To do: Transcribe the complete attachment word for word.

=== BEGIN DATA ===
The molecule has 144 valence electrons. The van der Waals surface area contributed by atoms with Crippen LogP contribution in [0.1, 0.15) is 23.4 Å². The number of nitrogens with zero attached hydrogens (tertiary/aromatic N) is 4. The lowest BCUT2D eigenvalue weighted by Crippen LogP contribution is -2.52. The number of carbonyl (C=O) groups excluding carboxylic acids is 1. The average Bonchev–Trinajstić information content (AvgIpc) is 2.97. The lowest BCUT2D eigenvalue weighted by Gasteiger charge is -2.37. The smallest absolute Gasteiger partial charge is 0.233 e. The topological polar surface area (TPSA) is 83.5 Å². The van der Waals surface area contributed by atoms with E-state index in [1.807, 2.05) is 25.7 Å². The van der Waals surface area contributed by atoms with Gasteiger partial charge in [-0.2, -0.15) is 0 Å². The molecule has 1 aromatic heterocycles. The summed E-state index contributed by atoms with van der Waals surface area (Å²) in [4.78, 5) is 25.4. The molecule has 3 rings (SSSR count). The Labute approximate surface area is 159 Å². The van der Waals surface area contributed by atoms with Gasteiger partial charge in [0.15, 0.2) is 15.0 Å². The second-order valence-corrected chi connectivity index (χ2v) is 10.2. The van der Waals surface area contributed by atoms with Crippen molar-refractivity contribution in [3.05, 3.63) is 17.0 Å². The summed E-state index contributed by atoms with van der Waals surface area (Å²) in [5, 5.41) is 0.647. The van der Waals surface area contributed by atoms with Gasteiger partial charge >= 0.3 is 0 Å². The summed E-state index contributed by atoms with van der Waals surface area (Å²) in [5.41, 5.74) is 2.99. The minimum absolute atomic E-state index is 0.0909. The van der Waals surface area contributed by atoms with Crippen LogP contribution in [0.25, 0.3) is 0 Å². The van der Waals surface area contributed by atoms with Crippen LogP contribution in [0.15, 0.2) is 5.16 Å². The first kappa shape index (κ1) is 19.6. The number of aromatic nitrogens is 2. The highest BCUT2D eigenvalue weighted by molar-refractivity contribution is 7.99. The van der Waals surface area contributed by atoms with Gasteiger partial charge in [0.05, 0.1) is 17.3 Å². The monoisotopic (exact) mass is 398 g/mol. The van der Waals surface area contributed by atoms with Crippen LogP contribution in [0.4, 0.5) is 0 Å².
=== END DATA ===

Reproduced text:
The molecule has 144 valence electrons. The van der Waals surface area contributed by atoms with Crippen LogP contribution in [0.1, 0.15) is 23.4 Å². The number of nitrogens with zero attached hydrogens (tertiary/aromatic N) is 4. The lowest BCUT2D eigenvalue weighted by Crippen LogP contribution is -2.52. The number of carbonyl (C=O) groups excluding carboxylic acids is 1. The average Bonchev–Trinajstić information content (AvgIpc) is 2.97. The lowest BCUT2D eigenvalue weighted by Gasteiger charge is -2.37. The smallest absolute Gasteiger partial charge is 0.233 e. The topological polar surface area (TPSA) is 83.5 Å². The van der Waals surface area contributed by atoms with E-state index in [1.807, 2.05) is 25.7 Å². The van der Waals surface area contributed by atoms with Gasteiger partial charge in [-0.2, -0.15) is 0 Å². The molecule has 1 aromatic heterocycles. The summed E-state index contributed by atoms with van der Waals surface area (Å²) in [4.78, 5) is 25.4. The molecule has 3 rings (SSSR count). The Labute approximate surface area is 159 Å². The van der Waals surface area contributed by atoms with Gasteiger partial charge in [0.15, 0.2) is 15.0 Å². The second-order valence-corrected chi connectivity index (χ2v) is 10.2. The van der Waals surface area contributed by atoms with Crippen molar-refractivity contribution in [3.05, 3.63) is 17.0 Å². The summed E-state index contributed by atoms with van der Waals surface area (Å²) in [5, 5.41) is 0.647. The van der Waals surface area contributed by atoms with Gasteiger partial charge >= 0.3 is 0 Å². The summed E-state index contributed by atoms with van der Waals surface area (Å²) in [5.41, 5.74) is 2.99. The minimum absolute atomic E-state index is 0.0909. The van der Waals surface area contributed by atoms with Crippen LogP contribution in [0.25, 0.3) is 0 Å². The van der Waals surface area contributed by atoms with Crippen LogP contribution in [0.15, 0.2) is 5.16 Å². The first kappa shape index (κ1) is 19.6. The number of aromatic nitrogens is 2. The highest BCUT2D eigenvalue weighted by molar-refractivity contribution is 7.99. The van der Waals surface area contributed by atoms with Gasteiger partial charge in [0.05, 0.1) is 17.3 Å². The monoisotopic (exact) mass is 398 g/mol. The van der Waals surface area contributed by atoms with Crippen LogP contribution in [0.4, 0.5) is 0 Å².